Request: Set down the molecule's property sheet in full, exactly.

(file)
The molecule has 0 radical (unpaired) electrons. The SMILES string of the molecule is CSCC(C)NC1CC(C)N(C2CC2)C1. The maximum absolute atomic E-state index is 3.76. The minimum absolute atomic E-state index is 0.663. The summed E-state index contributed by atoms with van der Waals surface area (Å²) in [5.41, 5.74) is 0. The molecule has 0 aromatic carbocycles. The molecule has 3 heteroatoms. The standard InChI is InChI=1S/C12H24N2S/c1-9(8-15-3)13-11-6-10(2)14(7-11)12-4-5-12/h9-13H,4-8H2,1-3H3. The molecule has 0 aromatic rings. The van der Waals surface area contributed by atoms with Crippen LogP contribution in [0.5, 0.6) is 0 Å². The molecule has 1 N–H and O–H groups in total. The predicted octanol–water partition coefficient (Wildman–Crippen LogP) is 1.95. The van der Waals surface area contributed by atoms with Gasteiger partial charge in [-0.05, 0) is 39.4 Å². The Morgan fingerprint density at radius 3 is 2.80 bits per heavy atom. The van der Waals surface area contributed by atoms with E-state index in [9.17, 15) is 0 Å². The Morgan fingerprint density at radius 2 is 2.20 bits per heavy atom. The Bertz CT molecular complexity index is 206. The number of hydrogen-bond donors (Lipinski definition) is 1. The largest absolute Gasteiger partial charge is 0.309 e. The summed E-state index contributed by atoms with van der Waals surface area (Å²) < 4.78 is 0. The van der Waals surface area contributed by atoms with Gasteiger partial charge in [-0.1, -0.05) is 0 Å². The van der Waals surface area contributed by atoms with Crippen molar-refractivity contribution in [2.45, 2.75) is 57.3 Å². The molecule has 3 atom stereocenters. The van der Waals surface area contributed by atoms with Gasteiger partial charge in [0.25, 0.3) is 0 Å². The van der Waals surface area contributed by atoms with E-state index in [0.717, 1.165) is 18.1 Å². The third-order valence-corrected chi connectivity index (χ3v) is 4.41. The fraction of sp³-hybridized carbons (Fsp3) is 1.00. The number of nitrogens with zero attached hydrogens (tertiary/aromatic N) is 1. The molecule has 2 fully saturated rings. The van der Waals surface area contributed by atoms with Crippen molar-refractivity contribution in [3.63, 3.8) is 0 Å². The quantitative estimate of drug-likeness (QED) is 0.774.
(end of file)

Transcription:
The molecule has 0 radical (unpaired) electrons. The SMILES string of the molecule is CSCC(C)NC1CC(C)N(C2CC2)C1. The maximum absolute atomic E-state index is 3.76. The minimum absolute atomic E-state index is 0.663. The summed E-state index contributed by atoms with van der Waals surface area (Å²) in [5.41, 5.74) is 0. The molecule has 0 aromatic carbocycles. The molecule has 3 heteroatoms. The standard InChI is InChI=1S/C12H24N2S/c1-9(8-15-3)13-11-6-10(2)14(7-11)12-4-5-12/h9-13H,4-8H2,1-3H3. The molecule has 0 aromatic rings. The van der Waals surface area contributed by atoms with Crippen LogP contribution in [0.5, 0.6) is 0 Å². The molecule has 1 N–H and O–H groups in total. The predicted octanol–water partition coefficient (Wildman–Crippen LogP) is 1.95. The van der Waals surface area contributed by atoms with Gasteiger partial charge in [-0.05, 0) is 39.4 Å². The Morgan fingerprint density at radius 3 is 2.80 bits per heavy atom. The van der Waals surface area contributed by atoms with E-state index in [9.17, 15) is 0 Å². The Morgan fingerprint density at radius 2 is 2.20 bits per heavy atom. The Bertz CT molecular complexity index is 206. The number of hydrogen-bond donors (Lipinski definition) is 1. The largest absolute Gasteiger partial charge is 0.309 e. The summed E-state index contributed by atoms with van der Waals surface area (Å²) < 4.78 is 0. The van der Waals surface area contributed by atoms with Gasteiger partial charge in [-0.1, -0.05) is 0 Å². The van der Waals surface area contributed by atoms with Crippen molar-refractivity contribution in [2.45, 2.75) is 57.3 Å². The molecule has 3 atom stereocenters. The van der Waals surface area contributed by atoms with Gasteiger partial charge in [0.25, 0.3) is 0 Å². The van der Waals surface area contributed by atoms with E-state index in [0.717, 1.165) is 18.1 Å². The third-order valence-corrected chi connectivity index (χ3v) is 4.41. The fraction of sp³-hybridized carbons (Fsp3) is 1.00. The number of nitrogens with zero attached hydrogens (tertiary/aromatic N) is 1. The molecule has 2 fully saturated rings. The van der Waals surface area contributed by atoms with Crippen molar-refractivity contribution in [3.63, 3.8) is 0 Å². The quantitative estimate of drug-likeness (QED) is 0.774.